And it had come. The painful all-encompassing feeling of love and adoration he'd been unable to turn away from, all wrapped up in a sweet smelling blanket. The dreams of the future: Connor's future and Angel's future, twined together like they were meant to be. Connor playing baseball, Connor's first day of school, Connor's first tooth.
And the fear that Connor would turn away when he knew the truth about his father. And, then, too soon, he was gone. A horrible choice had needed to be made and Angel had made it: chosen the lesser of two evils. Holtz versus Wolfram and Hart. Sounded like a bad movie.
Gone: fingers pushing through rock and dirt; sky, inky and starless, gone.
What might he have done to make the pain go away?
Nothing could have lessened that pain.
Angel's eyes shot open.
He'd been dreaming one of his rare dreams. He had stopped allowing himself to indulge in thoughts of her after she'd come back from the dead, after they'd met and relinquished their hold on one another.
It didn't matter that she seemed so far away from him now; without effort, he filled his mind with her essence. They were linked, would always be linked by blood, but it was more than that, too. If he sent his thoughts out, Angel knew she would hear them. He made a conscious effort to push her away and immediately mourned the loss of the comfort the thoughts of her brought to him.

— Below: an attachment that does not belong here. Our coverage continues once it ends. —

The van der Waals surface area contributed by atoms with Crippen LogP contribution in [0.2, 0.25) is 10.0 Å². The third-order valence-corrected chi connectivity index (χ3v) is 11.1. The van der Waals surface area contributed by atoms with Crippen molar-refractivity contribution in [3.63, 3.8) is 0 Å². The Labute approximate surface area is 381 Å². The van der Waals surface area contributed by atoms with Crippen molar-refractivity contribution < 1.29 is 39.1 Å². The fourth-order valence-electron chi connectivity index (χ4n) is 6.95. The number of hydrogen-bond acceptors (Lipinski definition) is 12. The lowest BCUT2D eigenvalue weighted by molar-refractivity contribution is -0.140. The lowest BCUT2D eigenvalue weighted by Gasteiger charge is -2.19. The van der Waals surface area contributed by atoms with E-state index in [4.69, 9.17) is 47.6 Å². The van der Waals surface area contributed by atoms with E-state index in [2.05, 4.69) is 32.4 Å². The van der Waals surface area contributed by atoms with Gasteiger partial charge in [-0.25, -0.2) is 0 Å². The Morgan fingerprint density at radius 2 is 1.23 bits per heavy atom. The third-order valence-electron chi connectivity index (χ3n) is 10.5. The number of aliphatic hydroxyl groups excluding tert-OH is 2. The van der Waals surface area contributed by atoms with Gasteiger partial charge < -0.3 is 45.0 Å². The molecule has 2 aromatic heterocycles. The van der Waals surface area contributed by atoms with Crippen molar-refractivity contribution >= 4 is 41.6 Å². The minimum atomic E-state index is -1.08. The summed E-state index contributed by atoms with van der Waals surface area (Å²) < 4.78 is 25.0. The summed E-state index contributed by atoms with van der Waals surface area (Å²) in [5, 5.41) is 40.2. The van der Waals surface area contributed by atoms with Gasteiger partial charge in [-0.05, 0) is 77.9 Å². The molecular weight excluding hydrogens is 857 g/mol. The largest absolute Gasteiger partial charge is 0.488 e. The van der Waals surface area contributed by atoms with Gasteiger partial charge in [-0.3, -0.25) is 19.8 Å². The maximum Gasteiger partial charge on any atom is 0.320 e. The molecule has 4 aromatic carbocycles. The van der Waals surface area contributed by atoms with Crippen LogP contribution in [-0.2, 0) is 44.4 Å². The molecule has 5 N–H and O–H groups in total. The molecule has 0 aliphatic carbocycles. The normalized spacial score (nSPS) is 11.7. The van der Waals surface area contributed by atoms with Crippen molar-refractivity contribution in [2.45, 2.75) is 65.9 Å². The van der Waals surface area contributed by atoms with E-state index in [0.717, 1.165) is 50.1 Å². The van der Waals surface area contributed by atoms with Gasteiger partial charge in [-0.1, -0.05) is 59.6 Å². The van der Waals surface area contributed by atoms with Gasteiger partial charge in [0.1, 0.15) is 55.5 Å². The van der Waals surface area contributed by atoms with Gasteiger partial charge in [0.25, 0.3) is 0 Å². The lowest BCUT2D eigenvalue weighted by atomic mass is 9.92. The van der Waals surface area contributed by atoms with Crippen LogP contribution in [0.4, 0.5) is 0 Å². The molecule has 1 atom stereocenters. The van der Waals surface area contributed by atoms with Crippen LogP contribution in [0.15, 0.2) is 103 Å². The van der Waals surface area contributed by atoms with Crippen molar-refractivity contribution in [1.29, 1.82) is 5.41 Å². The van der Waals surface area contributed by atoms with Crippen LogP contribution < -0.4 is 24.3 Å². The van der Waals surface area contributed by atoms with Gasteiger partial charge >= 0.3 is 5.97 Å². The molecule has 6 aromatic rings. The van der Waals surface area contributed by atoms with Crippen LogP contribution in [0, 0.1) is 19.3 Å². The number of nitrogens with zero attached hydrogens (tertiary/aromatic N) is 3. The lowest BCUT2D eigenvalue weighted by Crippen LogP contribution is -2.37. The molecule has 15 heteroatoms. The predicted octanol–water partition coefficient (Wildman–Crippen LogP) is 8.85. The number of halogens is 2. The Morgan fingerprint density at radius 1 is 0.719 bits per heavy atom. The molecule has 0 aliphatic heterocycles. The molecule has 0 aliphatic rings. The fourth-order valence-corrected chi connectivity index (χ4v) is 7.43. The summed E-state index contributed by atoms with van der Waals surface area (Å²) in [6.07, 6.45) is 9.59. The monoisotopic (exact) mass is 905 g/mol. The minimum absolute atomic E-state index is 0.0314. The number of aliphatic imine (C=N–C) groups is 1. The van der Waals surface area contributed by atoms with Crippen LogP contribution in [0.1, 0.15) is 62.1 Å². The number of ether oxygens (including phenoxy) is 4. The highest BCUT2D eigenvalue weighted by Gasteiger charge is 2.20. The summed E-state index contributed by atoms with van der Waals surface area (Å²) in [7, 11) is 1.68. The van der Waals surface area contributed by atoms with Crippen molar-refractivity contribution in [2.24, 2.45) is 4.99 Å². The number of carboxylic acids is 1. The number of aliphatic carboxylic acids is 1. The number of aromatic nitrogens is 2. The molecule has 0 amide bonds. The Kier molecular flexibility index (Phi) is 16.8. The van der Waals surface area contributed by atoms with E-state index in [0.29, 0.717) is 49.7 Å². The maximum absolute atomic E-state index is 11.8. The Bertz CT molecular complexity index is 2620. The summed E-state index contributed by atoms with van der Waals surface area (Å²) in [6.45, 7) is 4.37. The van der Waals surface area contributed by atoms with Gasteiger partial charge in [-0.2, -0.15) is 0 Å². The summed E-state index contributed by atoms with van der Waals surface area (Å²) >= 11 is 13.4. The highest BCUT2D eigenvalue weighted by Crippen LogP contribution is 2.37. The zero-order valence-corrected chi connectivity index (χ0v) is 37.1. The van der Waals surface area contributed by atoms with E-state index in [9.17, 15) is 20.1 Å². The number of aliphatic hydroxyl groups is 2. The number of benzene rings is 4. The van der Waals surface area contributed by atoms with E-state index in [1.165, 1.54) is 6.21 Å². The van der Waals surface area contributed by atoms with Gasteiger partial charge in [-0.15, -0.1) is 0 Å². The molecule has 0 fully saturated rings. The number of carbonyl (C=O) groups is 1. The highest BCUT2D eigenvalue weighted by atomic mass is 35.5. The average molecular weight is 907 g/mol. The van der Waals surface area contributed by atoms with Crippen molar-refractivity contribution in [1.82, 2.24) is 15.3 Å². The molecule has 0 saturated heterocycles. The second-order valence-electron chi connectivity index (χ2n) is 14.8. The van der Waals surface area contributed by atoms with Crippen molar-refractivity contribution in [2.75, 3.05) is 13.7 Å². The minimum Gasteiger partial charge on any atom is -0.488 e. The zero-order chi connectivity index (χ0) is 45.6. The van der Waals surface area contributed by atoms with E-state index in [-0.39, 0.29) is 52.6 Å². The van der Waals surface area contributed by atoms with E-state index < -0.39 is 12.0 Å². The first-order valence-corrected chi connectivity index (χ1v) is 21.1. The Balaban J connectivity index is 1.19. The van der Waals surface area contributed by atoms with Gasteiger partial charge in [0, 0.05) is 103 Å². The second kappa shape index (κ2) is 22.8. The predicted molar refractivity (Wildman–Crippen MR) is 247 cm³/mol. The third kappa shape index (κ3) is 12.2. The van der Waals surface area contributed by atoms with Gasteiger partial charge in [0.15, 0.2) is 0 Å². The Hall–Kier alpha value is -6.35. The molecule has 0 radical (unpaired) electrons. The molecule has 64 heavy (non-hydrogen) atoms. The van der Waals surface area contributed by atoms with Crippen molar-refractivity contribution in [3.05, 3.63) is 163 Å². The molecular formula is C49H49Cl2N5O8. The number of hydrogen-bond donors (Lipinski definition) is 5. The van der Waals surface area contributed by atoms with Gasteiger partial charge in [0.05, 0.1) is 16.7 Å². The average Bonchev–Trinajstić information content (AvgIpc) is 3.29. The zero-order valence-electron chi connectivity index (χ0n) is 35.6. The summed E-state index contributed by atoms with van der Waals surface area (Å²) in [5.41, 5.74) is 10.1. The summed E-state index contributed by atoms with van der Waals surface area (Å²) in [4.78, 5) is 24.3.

He clenched his jaw, stretched his fingers out, testing the bars that locked his arms down.
The longer he was down here, the weaker he'd become and the less likely he'd be able to find a way out of this mess. He was of two minds about that. He could just stay forever, accepting the fate the powers had delivered to him or he could call upon reserves of strength, find reasons to fight.
Connor. He needed a chance to mend his relationship with his son. He needed to be able to prove to Connor that he wasn't the monster that Holtz had portrayed him to be, not anymore.
Cordelia. He needed to find a way to put his feelings for her in perspective.
It was pointless to try and reason with himself when it came to Buffy. There was no reason. It just was. The feelings between them were something alive, a twisting, living, breathing entity which he had been unable to fight against. He wasn't going to lie here, trapped beneath the ocean and recount his past mistakes when it came to his relationship with the Slayer. He wasn't going to lie here and mourn what he had lost and could no longer find. He wasn't going to lie here and pretend that loving her wasn't the single most valuable thing he'd done in his whole, long life.